IMG_1693I think people are embarrassed that their bodies aren’t perfect. They see themselves as broken. They see working out (or dieting) as a way to fix or punish themselves into betterment. They’re worried they might fail and, if they had ever spoken about fitness or dieting, then that failure would be public and shameful.

Here’s what I’ve got for ya: “WHO CARES.” Seriously, WHO CARES if I think I need improvement. Who doesn’t!?! WHO CARES that I might fail? Failure is a chance to revisit my priorities, it’s a chance to lean on my supports.

Even if there is no benefit to the failure, it happens. It’s human. And it shouldn’t stop me from embarking on this.

Because I’m not damaged.

Everyone has something. Everyone has that thing that makes them feel like there is something weird or ugly or wrong. It could be their body. For lots of people, it is. But all those weird ugly things and all those insecurities, that’s what makes me me, dynamic and unique. These somethings make us who we are.

These somethings are the fire for change. And sharing that experience with others lets us all know we aren’t alone in this. Striving for betterment is a long dusty lonely road. Bring friends along, share your struggles and your successes. This is everyone’s issue — like a party everyone is invited to.

IMG_0588When people tell me that I look great, I usually say something like: “Thanks! I’ve been working hard at it!” Because I am. I haven’t undergone some mysterious transformation. This is work.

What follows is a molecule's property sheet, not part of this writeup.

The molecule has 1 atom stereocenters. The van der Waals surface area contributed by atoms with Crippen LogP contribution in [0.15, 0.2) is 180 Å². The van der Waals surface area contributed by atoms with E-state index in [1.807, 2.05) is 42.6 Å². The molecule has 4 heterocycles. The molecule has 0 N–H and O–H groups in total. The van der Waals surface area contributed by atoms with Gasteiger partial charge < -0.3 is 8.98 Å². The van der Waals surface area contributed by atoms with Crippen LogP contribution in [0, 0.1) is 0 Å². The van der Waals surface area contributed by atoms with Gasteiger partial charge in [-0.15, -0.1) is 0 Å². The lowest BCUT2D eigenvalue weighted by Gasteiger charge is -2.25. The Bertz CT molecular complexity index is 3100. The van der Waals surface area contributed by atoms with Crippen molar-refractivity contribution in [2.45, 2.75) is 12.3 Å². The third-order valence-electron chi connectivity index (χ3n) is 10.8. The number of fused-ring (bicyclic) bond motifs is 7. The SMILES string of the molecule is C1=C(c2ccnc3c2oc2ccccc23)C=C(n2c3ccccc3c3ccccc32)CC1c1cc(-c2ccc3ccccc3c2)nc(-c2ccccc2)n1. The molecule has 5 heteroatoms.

GymBuddyTara and I have so much fun challenging each other, cheering each other on and calling each other out (usually it is her calling me out) when one of us is being a wimp (it is always me).

Because, ultimately, I love myself and hope you love yourself too.

I’m sharing my love — this fitness and dieting “journey” (while barfing from that over-dramatic word).

self mirrorIt is really wonderful to feel good about yourself. I love working out, I love my body, and I love what working out does for me. I know my body isn’t perfect. But I love it. I love what it lets me do. And, for the most part, I love what it looks like. I joke around at the gym that I’m only there to maximize the booty.

Because I want to make a difference.

We should be talking about it. Successes. Failures. We should applaud each other with each gym check-in or FB post about how many miles we’ve run. We should be each other’s support and cheerleaders. We should take credit for the work that goes into being healthy, confident and fit.

My fitness is not a mystery. I’m squatting the living f&ck out of it.

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Mary Galioto
Mary Galioto is the founder, publisher and editor of MercerMe, a lawyer. Originally from Brooklyn, Mary has progressively moved deeper and deeper into New Jersey, settling in the heart of the state: Mercer County. She and her mostly merry gang live in the charming town of Hopewell Boro lovingly maintaining their very old house. Formerly the author of an embarrassingly informal blog, Mary is a lifelong writer and asker of questions and was even mentioned, albeit briefly, in the New York Times and Washington Post. In her free time, Mary fills her life with mild germaphobia, excessive self-reflection, enthusiastic television viewing, and misguided adventures in random hobbies.